Policymakers have tended to overlook women. Take the recent example of the Prihatin Economic Stimulus Package. For a stimulus to alleviate the people’s burden, it has failed to be inclusive and address the needs of those who need it the most, especially women from the informal sectors and single mothers that been struggling with no job security or who have lost their livelihoods and yet, still have to shoulder unpaid care work.

Single mothers make up to 80% of single parents-families in Malaysia. Since the Movement Control Order (MCO) was enforced, it has had a profound impact on single mothers as they are the most economically vulnerable. They are particularly feeling more isolated and overwhelmed with juggling between job, family and children and making sure that everyone in the house is fed without any assistance from anyone.

On 21st March, PSM launched nationwide hotline for workers to complain on any mistreatment or discrimination imposed by their employers. Quite a number of single mothers called to complain that their pay has been cut; others have had threats of from employers that their salaries may not be paid while some even have lost their job.

The government must extend their wage subsidies program to women in vulnerable employment to ensure that the poor and struggling single mothers to get enough support and protection from employers and general government’s programmes.

For working single mothers, employers must make flexible working arrangements include teleworking, compressing the working hours or week and protected long-term leave, paid leave so that the single mothers can care for their families without any pressure.

Although it is important that the single mothers to be assisted for short term solutions during the COVID-19 period, but it is also crucial that we need a long-term protection for single mothers that must aims to uplift the livelihood of single mothers.

Women must be included in any plans and policies related to Covid-19 and decision-making process as well in all the future economic policies. The Government also must ensure in longer term to drive a transformative change in addressing the care work, paid and unpaid. Furthermore, the Government must target women and girls in all efforts to address the socio-economic impact with gender lens so that women can achieve greater equality and social protection.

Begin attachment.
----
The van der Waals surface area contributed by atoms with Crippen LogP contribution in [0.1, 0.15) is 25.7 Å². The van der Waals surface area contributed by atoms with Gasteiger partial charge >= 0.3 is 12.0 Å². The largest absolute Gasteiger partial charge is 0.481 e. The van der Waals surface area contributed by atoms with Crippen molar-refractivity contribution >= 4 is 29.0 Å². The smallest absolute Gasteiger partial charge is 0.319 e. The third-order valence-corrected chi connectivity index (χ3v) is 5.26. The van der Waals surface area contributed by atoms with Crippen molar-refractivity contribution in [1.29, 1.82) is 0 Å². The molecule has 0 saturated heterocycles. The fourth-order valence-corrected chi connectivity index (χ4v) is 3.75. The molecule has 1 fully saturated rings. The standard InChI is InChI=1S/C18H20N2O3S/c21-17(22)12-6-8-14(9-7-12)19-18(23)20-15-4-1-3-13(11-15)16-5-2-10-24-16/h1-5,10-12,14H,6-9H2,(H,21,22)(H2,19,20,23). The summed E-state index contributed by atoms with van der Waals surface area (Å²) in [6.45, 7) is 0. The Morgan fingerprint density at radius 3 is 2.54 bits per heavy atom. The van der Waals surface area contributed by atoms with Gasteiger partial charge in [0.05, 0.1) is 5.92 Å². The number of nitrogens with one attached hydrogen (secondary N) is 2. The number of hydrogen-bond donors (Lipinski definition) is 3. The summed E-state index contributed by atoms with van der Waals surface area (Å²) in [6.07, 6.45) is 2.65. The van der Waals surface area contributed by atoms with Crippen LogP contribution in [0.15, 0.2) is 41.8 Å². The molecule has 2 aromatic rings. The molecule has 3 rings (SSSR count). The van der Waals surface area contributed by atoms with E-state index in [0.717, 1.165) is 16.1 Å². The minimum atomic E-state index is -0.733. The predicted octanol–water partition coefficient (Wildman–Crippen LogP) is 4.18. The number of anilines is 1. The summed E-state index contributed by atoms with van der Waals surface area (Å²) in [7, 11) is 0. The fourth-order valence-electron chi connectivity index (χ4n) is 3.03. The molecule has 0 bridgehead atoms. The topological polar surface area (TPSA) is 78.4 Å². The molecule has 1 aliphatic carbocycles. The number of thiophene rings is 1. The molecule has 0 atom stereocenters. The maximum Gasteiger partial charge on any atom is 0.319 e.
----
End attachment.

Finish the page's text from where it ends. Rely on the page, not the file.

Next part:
*Domestic violence increased*

One of the news that shocked everyone just in few weeks after the movement control order (MCO) was enforced was the increase in the domestic violence in Malaysia and around the world4. Everyone is tasked with staying home to help flatten the curve. This is all well and good, but not so much for women and children at risk who are forced to be locked down at home with their abusers and perpetrators of domestic violence.

In Malaysia, data gathered from the Ministry of Women, Family and Community Development’s Talian Kasih’s hotline shows an increased to 57% from women calls. Although not all are in related to domestic violence but there is significant increase in domestic violence.5 Women’s Aid Organisation (WAO) reported that there was 44% increase in WAO hotline calls and Whatsapp from February to March 2020.6

Granted, Covid-19 is certainly not the cause of the domestic violence but gender stereotypes and inequalities as well as social acceptance and inaction of men’s violence against women are the real causes of domestic violence. Yes, the MCO has triggered the domestic violence but it is not the excuse.

The current situation has limited women’s access and ability to escape. At the same time, the support services like police, health services, shelter homes are their first responders are overwhelmed with the Pandemic and their priorities are shifted. NGOs are affected by the MCO and they can only do limited service and assistance.

The government must take preventive efforts and services to respond effectively and faster to the violence against women into the Covid-19 plans and must make domestic violence shelters as essential services and increase fund and resources to them and NGOs groups that been on frontline.

Besides that, government must make sure that the survivors of the domestic violence that financially depending on the abusers or those who have left their abusers must be provided financial support. The police must have clear SOP when dealing with the domestic violence cases and police must receive and investigate any cases that being reported after MCO ended as some maybe experiencing abuse right now but unable to call the police as it wouldn’t be safe for them.